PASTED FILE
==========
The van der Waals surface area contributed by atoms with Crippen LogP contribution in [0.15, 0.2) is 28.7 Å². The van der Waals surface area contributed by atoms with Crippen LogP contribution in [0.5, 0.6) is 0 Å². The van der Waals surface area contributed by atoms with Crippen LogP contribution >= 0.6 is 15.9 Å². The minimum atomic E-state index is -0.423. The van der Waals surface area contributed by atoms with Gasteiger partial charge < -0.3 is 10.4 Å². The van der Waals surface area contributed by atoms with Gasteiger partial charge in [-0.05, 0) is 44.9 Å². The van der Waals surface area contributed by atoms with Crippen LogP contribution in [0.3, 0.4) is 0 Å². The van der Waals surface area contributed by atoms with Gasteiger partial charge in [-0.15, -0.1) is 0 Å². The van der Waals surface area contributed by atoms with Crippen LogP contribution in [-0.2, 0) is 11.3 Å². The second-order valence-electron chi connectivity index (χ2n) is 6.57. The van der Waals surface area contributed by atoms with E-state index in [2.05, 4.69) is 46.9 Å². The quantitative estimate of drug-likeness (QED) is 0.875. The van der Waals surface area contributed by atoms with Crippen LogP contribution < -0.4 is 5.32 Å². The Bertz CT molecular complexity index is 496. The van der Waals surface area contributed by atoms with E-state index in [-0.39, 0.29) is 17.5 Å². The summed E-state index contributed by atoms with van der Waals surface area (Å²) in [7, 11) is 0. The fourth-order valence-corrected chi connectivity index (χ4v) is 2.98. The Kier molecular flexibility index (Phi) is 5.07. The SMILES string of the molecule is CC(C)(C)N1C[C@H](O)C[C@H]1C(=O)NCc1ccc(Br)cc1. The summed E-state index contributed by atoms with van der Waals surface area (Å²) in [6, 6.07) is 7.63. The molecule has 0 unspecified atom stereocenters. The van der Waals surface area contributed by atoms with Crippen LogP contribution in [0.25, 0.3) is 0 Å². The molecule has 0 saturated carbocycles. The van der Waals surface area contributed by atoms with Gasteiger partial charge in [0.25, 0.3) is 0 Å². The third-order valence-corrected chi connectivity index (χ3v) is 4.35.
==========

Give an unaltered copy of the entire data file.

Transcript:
The van der Waals surface area contributed by atoms with Crippen LogP contribution in [0.15, 0.2) is 28.7 Å². The van der Waals surface area contributed by atoms with Crippen LogP contribution in [0.5, 0.6) is 0 Å². The van der Waals surface area contributed by atoms with Crippen LogP contribution >= 0.6 is 15.9 Å². The minimum atomic E-state index is -0.423. The van der Waals surface area contributed by atoms with Gasteiger partial charge < -0.3 is 10.4 Å². The van der Waals surface area contributed by atoms with Gasteiger partial charge in [-0.05, 0) is 44.9 Å². The van der Waals surface area contributed by atoms with Crippen LogP contribution in [0.3, 0.4) is 0 Å². The van der Waals surface area contributed by atoms with Gasteiger partial charge in [-0.15, -0.1) is 0 Å². The van der Waals surface area contributed by atoms with Crippen LogP contribution in [-0.2, 0) is 11.3 Å². The second-order valence-electron chi connectivity index (χ2n) is 6.57. The van der Waals surface area contributed by atoms with E-state index in [2.05, 4.69) is 46.9 Å². The quantitative estimate of drug-likeness (QED) is 0.875. The van der Waals surface area contributed by atoms with Crippen LogP contribution < -0.4 is 5.32 Å². The Bertz CT molecular complexity index is 496. The van der Waals surface area contributed by atoms with E-state index in [-0.39, 0.29) is 17.5 Å². The summed E-state index contributed by atoms with van der Waals surface area (Å²) in [7, 11) is 0. The fourth-order valence-corrected chi connectivity index (χ4v) is 2.98. The Kier molecular flexibility index (Phi) is 5.07. The SMILES string of the molecule is CC(C)(C)N1C[C@H](O)C[C@H]1C(=O)NCc1ccc(Br)cc1. The summed E-state index contributed by atoms with van der Waals surface area (Å²) in [6, 6.07) is 7.63. The molecule has 0 unspecified atom stereocenters. The van der Waals surface area contributed by atoms with Crippen LogP contribution in [0.25, 0.3) is 0 Å². The molecule has 0 saturated carbocycles. The van der Waals surface area contributed by atoms with Gasteiger partial charge in [0.25, 0.3) is 0 Å². The third-order valence-corrected chi connectivity index (χ3v) is 4.35.